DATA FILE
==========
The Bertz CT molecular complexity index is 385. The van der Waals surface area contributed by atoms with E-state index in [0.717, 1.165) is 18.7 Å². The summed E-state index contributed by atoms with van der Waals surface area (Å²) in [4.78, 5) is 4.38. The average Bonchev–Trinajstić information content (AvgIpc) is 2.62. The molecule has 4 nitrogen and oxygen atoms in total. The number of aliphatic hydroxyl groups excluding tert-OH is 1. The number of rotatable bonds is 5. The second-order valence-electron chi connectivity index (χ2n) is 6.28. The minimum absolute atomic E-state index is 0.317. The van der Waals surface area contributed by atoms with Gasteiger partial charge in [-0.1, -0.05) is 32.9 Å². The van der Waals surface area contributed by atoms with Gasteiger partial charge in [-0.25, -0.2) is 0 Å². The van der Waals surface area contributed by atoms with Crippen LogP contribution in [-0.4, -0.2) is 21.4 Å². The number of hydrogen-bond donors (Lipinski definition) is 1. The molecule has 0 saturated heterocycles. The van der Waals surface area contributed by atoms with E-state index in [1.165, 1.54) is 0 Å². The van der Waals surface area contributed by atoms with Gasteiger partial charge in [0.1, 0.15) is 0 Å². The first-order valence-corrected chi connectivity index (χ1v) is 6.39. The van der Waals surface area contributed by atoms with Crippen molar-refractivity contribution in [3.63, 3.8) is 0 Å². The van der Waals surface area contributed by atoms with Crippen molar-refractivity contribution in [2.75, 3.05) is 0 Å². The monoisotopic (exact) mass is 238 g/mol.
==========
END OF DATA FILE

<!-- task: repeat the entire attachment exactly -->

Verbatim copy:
The Bertz CT molecular complexity index is 385. The van der Waals surface area contributed by atoms with E-state index in [0.717, 1.165) is 18.7 Å². The summed E-state index contributed by atoms with van der Waals surface area (Å²) in [4.78, 5) is 4.38. The average Bonchev–Trinajstić information content (AvgIpc) is 2.62. The molecule has 4 nitrogen and oxygen atoms in total. The number of aliphatic hydroxyl groups excluding tert-OH is 1. The number of rotatable bonds is 5. The second-order valence-electron chi connectivity index (χ2n) is 6.28. The minimum absolute atomic E-state index is 0.317. The van der Waals surface area contributed by atoms with Gasteiger partial charge in [-0.1, -0.05) is 32.9 Å². The van der Waals surface area contributed by atoms with Gasteiger partial charge in [-0.25, -0.2) is 0 Å². The van der Waals surface area contributed by atoms with Crippen LogP contribution in [-0.4, -0.2) is 21.4 Å². The number of hydrogen-bond donors (Lipinski definition) is 1. The molecule has 0 saturated heterocycles. The van der Waals surface area contributed by atoms with E-state index in [1.165, 1.54) is 0 Å². The van der Waals surface area contributed by atoms with Gasteiger partial charge in [0.1, 0.15) is 0 Å². The first-order valence-corrected chi connectivity index (χ1v) is 6.39. The van der Waals surface area contributed by atoms with Crippen molar-refractivity contribution in [3.63, 3.8) is 0 Å². The van der Waals surface area contributed by atoms with Crippen molar-refractivity contribution in [2.75, 3.05) is 0 Å². The monoisotopic (exact) mass is 238 g/mol.